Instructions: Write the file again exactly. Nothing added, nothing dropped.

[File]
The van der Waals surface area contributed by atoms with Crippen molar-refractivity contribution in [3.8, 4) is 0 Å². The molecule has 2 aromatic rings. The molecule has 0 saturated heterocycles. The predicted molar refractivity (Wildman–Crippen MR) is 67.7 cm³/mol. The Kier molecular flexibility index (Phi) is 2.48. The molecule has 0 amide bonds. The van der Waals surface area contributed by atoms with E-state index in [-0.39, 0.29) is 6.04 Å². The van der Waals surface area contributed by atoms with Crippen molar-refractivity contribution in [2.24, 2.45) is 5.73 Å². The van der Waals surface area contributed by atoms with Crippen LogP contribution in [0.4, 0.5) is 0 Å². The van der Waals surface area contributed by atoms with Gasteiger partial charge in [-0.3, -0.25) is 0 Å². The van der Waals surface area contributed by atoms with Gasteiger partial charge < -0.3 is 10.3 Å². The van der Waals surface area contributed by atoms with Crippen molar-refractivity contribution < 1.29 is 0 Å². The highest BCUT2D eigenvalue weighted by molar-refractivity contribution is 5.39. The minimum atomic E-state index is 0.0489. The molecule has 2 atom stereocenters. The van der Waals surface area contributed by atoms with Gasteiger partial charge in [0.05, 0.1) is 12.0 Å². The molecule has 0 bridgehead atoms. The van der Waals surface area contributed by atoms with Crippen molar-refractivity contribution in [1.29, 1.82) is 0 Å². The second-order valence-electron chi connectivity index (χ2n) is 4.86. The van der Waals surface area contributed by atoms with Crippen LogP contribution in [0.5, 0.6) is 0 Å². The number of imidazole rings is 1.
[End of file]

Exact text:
The van der Waals surface area contributed by atoms with Crippen molar-refractivity contribution in [3.8, 4) is 0 Å². The molecule has 2 aromatic rings. The molecule has 0 saturated heterocycles. The predicted molar refractivity (Wildman–Crippen MR) is 67.7 cm³/mol. The Kier molecular flexibility index (Phi) is 2.48. The molecule has 0 amide bonds. The van der Waals surface area contributed by atoms with E-state index in [-0.39, 0.29) is 6.04 Å². The van der Waals surface area contributed by atoms with Crippen molar-refractivity contribution in [2.24, 2.45) is 5.73 Å². The van der Waals surface area contributed by atoms with Crippen LogP contribution in [0.4, 0.5) is 0 Å². The van der Waals surface area contributed by atoms with Gasteiger partial charge in [-0.3, -0.25) is 0 Å². The van der Waals surface area contributed by atoms with Gasteiger partial charge < -0.3 is 10.3 Å². The van der Waals surface area contributed by atoms with Crippen molar-refractivity contribution < 1.29 is 0 Å². The highest BCUT2D eigenvalue weighted by molar-refractivity contribution is 5.39. The minimum atomic E-state index is 0.0489. The molecule has 2 atom stereocenters. The van der Waals surface area contributed by atoms with Gasteiger partial charge in [0.05, 0.1) is 12.0 Å². The molecule has 0 bridgehead atoms. The van der Waals surface area contributed by atoms with Crippen molar-refractivity contribution in [1.29, 1.82) is 0 Å². The second-order valence-electron chi connectivity index (χ2n) is 4.86. The van der Waals surface area contributed by atoms with Crippen LogP contribution in [0.5, 0.6) is 0 Å². The number of imidazole rings is 1.